How to create a ZFS filesystem on two striped disk drives

I ran out of space on my SAN drive on the Solaris 10 SPARC server. Since I had two spare disk drives sitting in the server that were not being used, I decided to create a single striped volume out of the two drives. The drives contained the factory installed Solaris 10 image.

Here are the step by step instructions on how to create a ZFS pool on the two hard disks, and then create a single ZFS filesystem.

I tried to create the ZFS pool but received the error message that the drive contains ufs filesystems. This was the factory installed filesystem.

bash-3.00# zpool create backup c0t0d0
invalid vdev specification
use ‘-f’ to override the following errors:
/dev/dsk/c0t0d0s1 contains a ufs filesystem.
/dev/dsk/c0t0d0s2 contains a ufs filesystem.

Use the -f option with the create command to forcefully create the zfs pool.

bash-3.00# zpool create -f backup c0t0d0

Now confirm that the zfs pool was created successfully.

bash-3.00# zpool list
NAME SIZE USED AVAIL CAP HEALTH ALTROOT
backup 136G 76.5K 136G 0% ONLINE –
rpool 348G 221G 127G 63% ONLINE –

Add the second disk drive to the zfs pool backup.

bash-3.00# zpool add backup c0t1d0

Confirm that the second disk was added, the size of backup should have doubled.

bash-3.00# zpool list
NAME SIZE USED AVAIL CAP HEALTH ALTROOT
backup 272G 79.5K 272G 0% ONLINE –
rpool 348G 221G 127G 63% ONLINE –

Create a ZFS filesystem called archive with the zfs create command. It should reside in the backup pool.

bash-3.00# zfs create backup/archive

Confirm that the new zfs filesystem archive was created.

bash-3.00# zfs list
NAME USED AVAIL REFER MOUNTPOINT
backup 106K 268G 21K /backup
backup/archive 21K 268G 21K /backup/archive
rpool 223G 120G 97K /rpool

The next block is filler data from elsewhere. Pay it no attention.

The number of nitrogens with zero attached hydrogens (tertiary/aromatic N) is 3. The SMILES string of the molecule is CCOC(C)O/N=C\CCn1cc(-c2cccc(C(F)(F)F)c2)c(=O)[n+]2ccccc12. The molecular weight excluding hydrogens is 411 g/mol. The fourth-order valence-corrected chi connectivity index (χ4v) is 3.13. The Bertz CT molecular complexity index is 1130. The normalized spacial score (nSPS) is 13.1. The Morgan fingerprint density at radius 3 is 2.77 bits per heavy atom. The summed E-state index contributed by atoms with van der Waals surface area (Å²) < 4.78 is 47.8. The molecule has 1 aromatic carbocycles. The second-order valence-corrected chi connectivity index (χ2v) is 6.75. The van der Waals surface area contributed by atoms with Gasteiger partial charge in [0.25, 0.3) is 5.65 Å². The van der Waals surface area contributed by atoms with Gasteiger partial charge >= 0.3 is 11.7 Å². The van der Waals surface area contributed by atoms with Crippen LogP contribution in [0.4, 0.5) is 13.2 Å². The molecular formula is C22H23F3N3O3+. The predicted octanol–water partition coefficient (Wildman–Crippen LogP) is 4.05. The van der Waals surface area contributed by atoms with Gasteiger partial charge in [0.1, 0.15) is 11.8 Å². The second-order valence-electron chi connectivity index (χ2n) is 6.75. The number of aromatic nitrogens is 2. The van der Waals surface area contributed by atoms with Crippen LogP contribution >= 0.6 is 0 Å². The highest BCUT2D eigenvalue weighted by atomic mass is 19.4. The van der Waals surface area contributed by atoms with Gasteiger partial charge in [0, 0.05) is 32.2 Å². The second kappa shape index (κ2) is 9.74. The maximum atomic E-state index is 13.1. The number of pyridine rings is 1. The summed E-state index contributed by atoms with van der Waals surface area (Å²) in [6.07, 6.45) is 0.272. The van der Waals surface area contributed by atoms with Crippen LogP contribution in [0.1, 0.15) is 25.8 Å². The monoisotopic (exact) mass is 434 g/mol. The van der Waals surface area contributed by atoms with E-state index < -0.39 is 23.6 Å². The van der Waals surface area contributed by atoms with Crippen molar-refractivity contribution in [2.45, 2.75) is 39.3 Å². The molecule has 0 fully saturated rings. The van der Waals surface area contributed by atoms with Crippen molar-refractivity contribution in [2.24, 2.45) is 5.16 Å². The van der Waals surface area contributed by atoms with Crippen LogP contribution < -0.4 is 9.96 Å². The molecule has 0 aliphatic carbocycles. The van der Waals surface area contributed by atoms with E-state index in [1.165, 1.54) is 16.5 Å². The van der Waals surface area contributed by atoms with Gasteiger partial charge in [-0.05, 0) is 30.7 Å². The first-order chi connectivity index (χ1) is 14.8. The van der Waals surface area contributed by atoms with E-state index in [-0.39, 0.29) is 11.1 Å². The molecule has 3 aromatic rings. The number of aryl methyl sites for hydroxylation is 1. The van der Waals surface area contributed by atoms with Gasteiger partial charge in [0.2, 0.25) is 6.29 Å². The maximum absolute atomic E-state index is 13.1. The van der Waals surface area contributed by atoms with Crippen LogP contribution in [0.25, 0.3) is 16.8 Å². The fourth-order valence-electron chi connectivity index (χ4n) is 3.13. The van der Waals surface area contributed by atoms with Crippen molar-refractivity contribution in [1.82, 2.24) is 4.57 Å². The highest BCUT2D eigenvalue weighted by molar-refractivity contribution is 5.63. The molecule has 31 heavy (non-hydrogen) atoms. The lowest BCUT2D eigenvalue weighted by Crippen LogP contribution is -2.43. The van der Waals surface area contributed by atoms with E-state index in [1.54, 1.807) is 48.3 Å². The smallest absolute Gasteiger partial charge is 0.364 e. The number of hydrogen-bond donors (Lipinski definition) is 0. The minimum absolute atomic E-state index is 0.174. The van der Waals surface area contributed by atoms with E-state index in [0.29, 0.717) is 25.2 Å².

rpool/ROOT 4.39G 120G 21K legacy
rpool/ROOT/s10s_u8wos_08a 4.39G 120G 4.39G /
rpool/dump 1.00G 120G 1.00G –
rpool/export 215G 120G 215G /export
rpool/export/home 21K 120G 21K /export/home
rpool/swap 2G 122G 16K –

A ZFS filesystem is automatically mounted after you create it, you can now use the new filesystem archive. If you do not want archive to use all available disk space in the zfs pool backup, then you can define a quota. If you were to create a second filesystem in the backup pool, then the available disk dynamically shared between the two filesystems unless a quota is defined.

About Andrew Lin

Hi,
I have always wanted to creat a blog site but never had the time. I have been working in Information Technology for over 15 years. I specialize mainly in networks and server technologies and dabble a little with the programming aspects.

Andrew Lin

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2 Comments on “How to create a ZFS filesystem on two striped disk drives”

  1. Hi Andrew,

    Indeed, it’s deceptively simple… But I miss one thing – you’ve apparently chosen to run this pool without any protection. It would have been better to create a mirror:

    zpool create -f backup mirror c0t0d0 c0t1d0

    ZFS is very particular about errors – if a read from a disk does not match the checksum in its parent-block it won’t give you the data, unless it can find an alternative source.

    It’s pretty scary that you’ve named this pool ‘backup’ as well.

    It’s very easy to add space to a zpool, but there’s one very important issue – if you want protection of your data, you have to decide the type (mirror, raidz or raidzN with N=2|3 ) before adding the storage.

    Once you add the new storage, you have to add the whole protection unit (‘vdev’ or virtual device in zfs terms)
    in one go.

    Example:
    ‘zpool add poolname raidz d0 d1 d2 d3’
    or
    ‘zpool add poolname raidz2 d0 d1 d2 d3’

    These commands expand the pool with four disks with either one or two parity disks.

    Cheers,
    Henk

    1. Henk,

      Thank you for the indepth explanation, I appreciate it. In my situation I merely wanted a temporary filesystem to store some backups. But I do find your comment very helpful.

      Please feel free to comment on my other articles. I am sure my readers will appreciate knowledgeable iput as well.

      Regards,
      Andrew

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